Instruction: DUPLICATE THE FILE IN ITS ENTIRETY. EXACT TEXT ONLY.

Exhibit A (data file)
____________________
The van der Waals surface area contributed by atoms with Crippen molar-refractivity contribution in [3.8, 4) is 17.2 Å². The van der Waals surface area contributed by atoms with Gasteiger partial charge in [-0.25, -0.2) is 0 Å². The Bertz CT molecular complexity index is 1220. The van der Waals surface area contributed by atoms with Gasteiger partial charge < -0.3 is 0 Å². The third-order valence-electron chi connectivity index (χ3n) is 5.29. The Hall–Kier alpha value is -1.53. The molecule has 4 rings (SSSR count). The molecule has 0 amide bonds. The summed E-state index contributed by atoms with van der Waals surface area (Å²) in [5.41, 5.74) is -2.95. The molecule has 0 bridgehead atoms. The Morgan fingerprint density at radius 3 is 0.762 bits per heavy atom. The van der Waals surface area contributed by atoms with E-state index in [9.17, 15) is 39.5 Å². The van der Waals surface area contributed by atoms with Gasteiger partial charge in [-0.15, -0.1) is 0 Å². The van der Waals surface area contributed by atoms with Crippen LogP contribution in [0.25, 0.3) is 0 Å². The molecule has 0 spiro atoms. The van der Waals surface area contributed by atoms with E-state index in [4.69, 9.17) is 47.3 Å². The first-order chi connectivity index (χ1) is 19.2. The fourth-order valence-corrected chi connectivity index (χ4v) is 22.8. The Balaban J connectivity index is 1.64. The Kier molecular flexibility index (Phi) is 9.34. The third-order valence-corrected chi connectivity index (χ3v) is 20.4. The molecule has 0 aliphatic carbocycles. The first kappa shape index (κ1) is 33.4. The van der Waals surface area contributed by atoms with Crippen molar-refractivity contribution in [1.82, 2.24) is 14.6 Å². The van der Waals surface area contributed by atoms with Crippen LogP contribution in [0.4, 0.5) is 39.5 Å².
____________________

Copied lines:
The van der Waals surface area contributed by atoms with Crippen molar-refractivity contribution in [3.8, 4) is 17.2 Å². The van der Waals surface area contributed by atoms with Gasteiger partial charge in [-0.25, -0.2) is 0 Å². The Bertz CT molecular complexity index is 1220. The van der Waals surface area contributed by atoms with Gasteiger partial charge < -0.3 is 0 Å². The third-order valence-electron chi connectivity index (χ3n) is 5.29. The Hall–Kier alpha value is -1.53. The molecule has 4 rings (SSSR count). The molecule has 0 amide bonds. The summed E-state index contributed by atoms with van der Waals surface area (Å²) in [5.41, 5.74) is -2.95. The molecule has 0 bridgehead atoms. The Morgan fingerprint density at radius 3 is 0.762 bits per heavy atom. The van der Waals surface area contributed by atoms with E-state index in [9.17, 15) is 39.5 Å². The van der Waals surface area contributed by atoms with Gasteiger partial charge in [-0.15, -0.1) is 0 Å². The van der Waals surface area contributed by atoms with Crippen LogP contribution in [0.25, 0.3) is 0 Å². The molecule has 0 spiro atoms. The van der Waals surface area contributed by atoms with E-state index in [4.69, 9.17) is 47.3 Å². The first-order chi connectivity index (χ1) is 19.2. The fourth-order valence-corrected chi connectivity index (χ4v) is 22.8. The Balaban J connectivity index is 1.64. The Kier molecular flexibility index (Phi) is 9.34. The third-order valence-corrected chi connectivity index (χ3v) is 20.4. The molecule has 0 aliphatic carbocycles. The first kappa shape index (κ1) is 33.4. The van der Waals surface area contributed by atoms with Crippen molar-refractivity contribution in [1.82, 2.24) is 14.6 Å². The van der Waals surface area contributed by atoms with Crippen LogP contribution in [0.4, 0.5) is 39.5 Å².